Boston Scientific Corporation—HeartLogic Heart Failure Diagnostic provides continuous measurement of early worsening signs of heart failure, using sensors to evaluate heart sounds, respiration rate and volume, thoracic impedance, and heart rate and activity.
Medtronic—Implantable System for Remodulin is an infusion system that delivers Remodulin, a drug to treat hypertension, through a patient's veins. The technology prevents narrowing of the pulmonary arteries, improves lung function, and maintains normal blood pressure.
Glaukos Corporation—iStent inject reduces intraocular pressure in patients diagnosed with glaucoma. The device is implanted through a single-entry point during cataract surgery or as a stand-alone procedure, creating a bypass through the primary blockage site.
Medtronic—the DBS (deep brain stimulation) System for Epilepsy significantly reduces the frequency of seizures in adults with partial-onset epilepsy that does not respond to drug treatments. The system targets the anterior nucleus of the thalamus, where many seizures originate.
Teva—the ProAir Digihaler is a digital inhaler with built-in sensors that connect to a mobile application that provides inhaler use information to people with respiratory challenges. Patients can review their data history and share it with their healthcare professionals.
Pulmonx—the Zephyr Endobronchial Valve is an endoscopic lung volume reduction therapy that significantly improves lung function and exercise capacity. Once implanted, the one-way valve prevents airflow into the diseased region, while allowing trapped air and fluids to escape.
Pear Therapeutics—reSET is a 90-day prescription digital therapeutic for substance use disorder (SUD) that provides cognitive behavioral therapy (CBT) to help manage the condition. The dashboard displays information about lessons completed, cravings and triggers, compliance, rewards, and drug-testing results.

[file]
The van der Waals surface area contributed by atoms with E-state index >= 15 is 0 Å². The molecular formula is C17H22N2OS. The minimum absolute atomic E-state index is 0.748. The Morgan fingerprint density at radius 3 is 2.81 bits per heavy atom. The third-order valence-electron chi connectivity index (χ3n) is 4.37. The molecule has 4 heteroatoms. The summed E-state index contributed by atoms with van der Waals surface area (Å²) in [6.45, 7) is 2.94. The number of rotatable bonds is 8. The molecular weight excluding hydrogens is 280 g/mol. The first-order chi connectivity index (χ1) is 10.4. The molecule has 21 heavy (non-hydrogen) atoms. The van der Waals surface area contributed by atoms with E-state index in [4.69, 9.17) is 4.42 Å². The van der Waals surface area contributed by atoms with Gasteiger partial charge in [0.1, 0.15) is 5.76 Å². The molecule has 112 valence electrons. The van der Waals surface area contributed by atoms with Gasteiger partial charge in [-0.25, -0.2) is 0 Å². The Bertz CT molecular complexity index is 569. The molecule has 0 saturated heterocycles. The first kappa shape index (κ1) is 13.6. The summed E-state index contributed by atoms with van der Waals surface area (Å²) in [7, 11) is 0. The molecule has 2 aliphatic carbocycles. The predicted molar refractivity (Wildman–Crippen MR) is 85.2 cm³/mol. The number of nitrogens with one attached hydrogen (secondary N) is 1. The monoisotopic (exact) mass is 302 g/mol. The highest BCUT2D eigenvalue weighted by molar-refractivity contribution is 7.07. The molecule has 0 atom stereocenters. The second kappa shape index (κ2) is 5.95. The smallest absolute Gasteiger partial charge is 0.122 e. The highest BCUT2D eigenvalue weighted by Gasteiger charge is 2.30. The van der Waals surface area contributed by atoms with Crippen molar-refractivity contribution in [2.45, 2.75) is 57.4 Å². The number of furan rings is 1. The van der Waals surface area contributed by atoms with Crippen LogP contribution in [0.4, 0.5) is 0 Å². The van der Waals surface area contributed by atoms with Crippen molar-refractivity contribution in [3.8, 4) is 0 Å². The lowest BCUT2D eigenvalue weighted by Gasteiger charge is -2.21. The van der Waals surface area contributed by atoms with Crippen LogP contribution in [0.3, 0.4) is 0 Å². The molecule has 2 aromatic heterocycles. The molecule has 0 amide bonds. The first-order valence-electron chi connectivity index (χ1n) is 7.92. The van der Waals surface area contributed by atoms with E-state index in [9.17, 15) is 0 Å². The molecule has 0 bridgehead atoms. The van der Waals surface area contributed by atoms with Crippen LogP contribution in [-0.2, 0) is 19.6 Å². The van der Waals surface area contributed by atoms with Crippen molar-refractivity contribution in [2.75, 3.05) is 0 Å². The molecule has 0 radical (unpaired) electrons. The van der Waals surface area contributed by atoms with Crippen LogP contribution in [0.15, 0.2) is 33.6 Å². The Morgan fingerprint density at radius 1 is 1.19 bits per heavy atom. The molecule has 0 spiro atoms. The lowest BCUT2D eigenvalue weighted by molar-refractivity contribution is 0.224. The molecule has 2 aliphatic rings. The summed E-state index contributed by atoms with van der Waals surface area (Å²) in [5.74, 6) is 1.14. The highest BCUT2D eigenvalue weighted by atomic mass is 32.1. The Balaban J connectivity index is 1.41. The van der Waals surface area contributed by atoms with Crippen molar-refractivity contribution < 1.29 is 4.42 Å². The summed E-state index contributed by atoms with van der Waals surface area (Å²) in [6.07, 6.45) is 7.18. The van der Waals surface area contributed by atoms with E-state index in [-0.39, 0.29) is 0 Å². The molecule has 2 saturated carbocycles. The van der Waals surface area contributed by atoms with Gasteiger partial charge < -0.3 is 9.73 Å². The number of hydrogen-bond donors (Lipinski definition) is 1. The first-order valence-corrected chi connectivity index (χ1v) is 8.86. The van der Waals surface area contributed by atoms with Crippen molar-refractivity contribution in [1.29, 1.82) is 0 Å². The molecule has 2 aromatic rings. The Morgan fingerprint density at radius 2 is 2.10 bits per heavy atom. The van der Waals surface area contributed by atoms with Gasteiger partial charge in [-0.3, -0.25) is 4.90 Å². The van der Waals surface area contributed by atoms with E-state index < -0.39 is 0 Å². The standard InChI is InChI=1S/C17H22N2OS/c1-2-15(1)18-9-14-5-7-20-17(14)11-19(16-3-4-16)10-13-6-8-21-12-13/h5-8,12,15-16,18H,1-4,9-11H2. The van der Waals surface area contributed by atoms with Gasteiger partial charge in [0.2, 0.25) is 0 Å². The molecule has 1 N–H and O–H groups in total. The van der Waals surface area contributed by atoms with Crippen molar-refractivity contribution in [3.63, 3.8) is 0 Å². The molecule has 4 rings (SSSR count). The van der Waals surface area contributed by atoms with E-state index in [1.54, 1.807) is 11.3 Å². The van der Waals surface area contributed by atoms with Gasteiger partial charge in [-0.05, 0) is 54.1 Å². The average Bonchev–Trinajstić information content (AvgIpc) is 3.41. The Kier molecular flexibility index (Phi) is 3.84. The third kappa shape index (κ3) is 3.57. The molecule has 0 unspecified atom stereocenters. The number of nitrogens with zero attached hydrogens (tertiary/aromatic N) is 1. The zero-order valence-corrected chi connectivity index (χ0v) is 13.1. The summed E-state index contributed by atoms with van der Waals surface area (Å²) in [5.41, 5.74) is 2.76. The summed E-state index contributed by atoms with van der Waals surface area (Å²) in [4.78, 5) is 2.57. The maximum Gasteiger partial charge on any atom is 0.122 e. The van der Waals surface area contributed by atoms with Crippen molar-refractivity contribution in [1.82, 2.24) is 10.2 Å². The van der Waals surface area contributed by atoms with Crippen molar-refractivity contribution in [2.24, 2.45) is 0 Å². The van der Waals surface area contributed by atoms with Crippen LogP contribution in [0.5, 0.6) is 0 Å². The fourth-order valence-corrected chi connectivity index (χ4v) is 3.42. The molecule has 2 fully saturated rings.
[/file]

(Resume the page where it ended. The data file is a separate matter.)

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"All the nominees selected by our independent committee reflect how drug, device, and delivery technologies are converging to offer more options for people, especially those with untreatable conditions, along with the ability to make products more effective and convenient for those who need them most,” said Bruno Cohen, chairman of the Galien Foundation. "In addition to all the great science, their work reflects progress in the global movement for health equity, which is also central to our mission to improve the human condition.”
One of the most anticipated annual events in the medical/pharmaceutical space the Prix Galien. recognizes the accomplishments of scientists, researchers, and companies in three categories: pharmaceutical products, biotechnology, and medical technology.
The Galien Foundation was founded in France 45 years ago by pharmacist Roland Mehl to honor breakthroughs in medical science that improves human health around the world. Foundation members actively engage in science, academic research, fundraising, and shaping public policy. They also sponsor innovation roundtables to develop initiatives for pressing health matters, such as orphan diseases, and collaborate with patient advocacy groups to better understand the key issues that patients face.
Mark Crawford is a technology writer based in Madison, Wis.